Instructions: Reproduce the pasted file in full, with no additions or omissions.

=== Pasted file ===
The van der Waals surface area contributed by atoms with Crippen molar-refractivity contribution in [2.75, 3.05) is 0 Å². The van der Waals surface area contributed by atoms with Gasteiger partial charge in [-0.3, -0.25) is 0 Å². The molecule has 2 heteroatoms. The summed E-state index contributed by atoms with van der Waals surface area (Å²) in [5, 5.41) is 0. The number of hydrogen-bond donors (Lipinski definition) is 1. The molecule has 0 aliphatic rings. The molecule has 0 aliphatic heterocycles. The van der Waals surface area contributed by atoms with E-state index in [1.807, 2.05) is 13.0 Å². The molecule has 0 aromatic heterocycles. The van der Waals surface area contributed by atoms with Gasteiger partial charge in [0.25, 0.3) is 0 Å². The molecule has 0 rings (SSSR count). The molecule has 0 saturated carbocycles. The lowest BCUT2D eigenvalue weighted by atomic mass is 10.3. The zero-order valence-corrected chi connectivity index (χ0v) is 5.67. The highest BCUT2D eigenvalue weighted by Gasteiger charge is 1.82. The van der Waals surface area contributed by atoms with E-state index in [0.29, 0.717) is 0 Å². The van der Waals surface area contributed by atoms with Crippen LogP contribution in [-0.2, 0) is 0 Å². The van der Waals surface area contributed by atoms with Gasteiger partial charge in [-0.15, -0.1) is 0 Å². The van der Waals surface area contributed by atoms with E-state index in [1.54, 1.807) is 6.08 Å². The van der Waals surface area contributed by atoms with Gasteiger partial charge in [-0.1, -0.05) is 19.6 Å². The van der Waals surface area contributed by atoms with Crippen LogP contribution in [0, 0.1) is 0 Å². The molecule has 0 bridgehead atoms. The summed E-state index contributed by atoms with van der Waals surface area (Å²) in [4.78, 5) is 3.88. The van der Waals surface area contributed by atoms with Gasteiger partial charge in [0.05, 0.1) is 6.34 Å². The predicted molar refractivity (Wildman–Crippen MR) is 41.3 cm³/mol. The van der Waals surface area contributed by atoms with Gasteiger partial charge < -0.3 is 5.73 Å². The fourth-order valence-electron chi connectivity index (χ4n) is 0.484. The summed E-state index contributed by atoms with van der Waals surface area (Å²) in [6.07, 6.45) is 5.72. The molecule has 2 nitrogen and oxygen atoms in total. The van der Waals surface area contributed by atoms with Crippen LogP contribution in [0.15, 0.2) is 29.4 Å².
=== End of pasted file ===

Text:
The van der Waals surface area contributed by atoms with Crippen molar-refractivity contribution in [2.75, 3.05) is 0 Å². The van der Waals surface area contributed by atoms with Gasteiger partial charge in [-0.3, -0.25) is 0 Å². The molecule has 2 heteroatoms. The summed E-state index contributed by atoms with van der Waals surface area (Å²) in [5, 5.41) is 0. The number of hydrogen-bond donors (Lipinski definition) is 1. The molecule has 0 aliphatic rings. The molecule has 0 aliphatic heterocycles. The van der Waals surface area contributed by atoms with E-state index in [1.807, 2.05) is 13.0 Å². The molecule has 0 aromatic heterocycles. The van der Waals surface area contributed by atoms with Gasteiger partial charge in [0.25, 0.3) is 0 Å². The molecule has 0 rings (SSSR count). The molecule has 0 saturated carbocycles. The lowest BCUT2D eigenvalue weighted by atomic mass is 10.3. The zero-order valence-corrected chi connectivity index (χ0v) is 5.67. The highest BCUT2D eigenvalue weighted by Gasteiger charge is 1.82. The van der Waals surface area contributed by atoms with E-state index in [0.29, 0.717) is 0 Å². The van der Waals surface area contributed by atoms with Crippen LogP contribution in [-0.2, 0) is 0 Å². The van der Waals surface area contributed by atoms with Gasteiger partial charge in [-0.15, -0.1) is 0 Å². The van der Waals surface area contributed by atoms with E-state index in [1.54, 1.807) is 6.08 Å². The van der Waals surface area contributed by atoms with Gasteiger partial charge in [-0.1, -0.05) is 19.6 Å². The van der Waals surface area contributed by atoms with Crippen LogP contribution in [0, 0.1) is 0 Å². The molecule has 0 bridgehead atoms. The summed E-state index contributed by atoms with van der Waals surface area (Å²) in [4.78, 5) is 3.88. The van der Waals surface area contributed by atoms with Gasteiger partial charge in [0.05, 0.1) is 6.34 Å². The predicted molar refractivity (Wildman–Crippen MR) is 41.3 cm³/mol. The van der Waals surface area contributed by atoms with Gasteiger partial charge < -0.3 is 5.73 Å². The fourth-order valence-electron chi connectivity index (χ4n) is 0.484. The summed E-state index contributed by atoms with van der Waals surface area (Å²) in [6.07, 6.45) is 5.72. The molecule has 2 nitrogen and oxygen atoms in total. The van der Waals surface area contributed by atoms with Crippen LogP contribution in [0.15, 0.2) is 29.4 Å².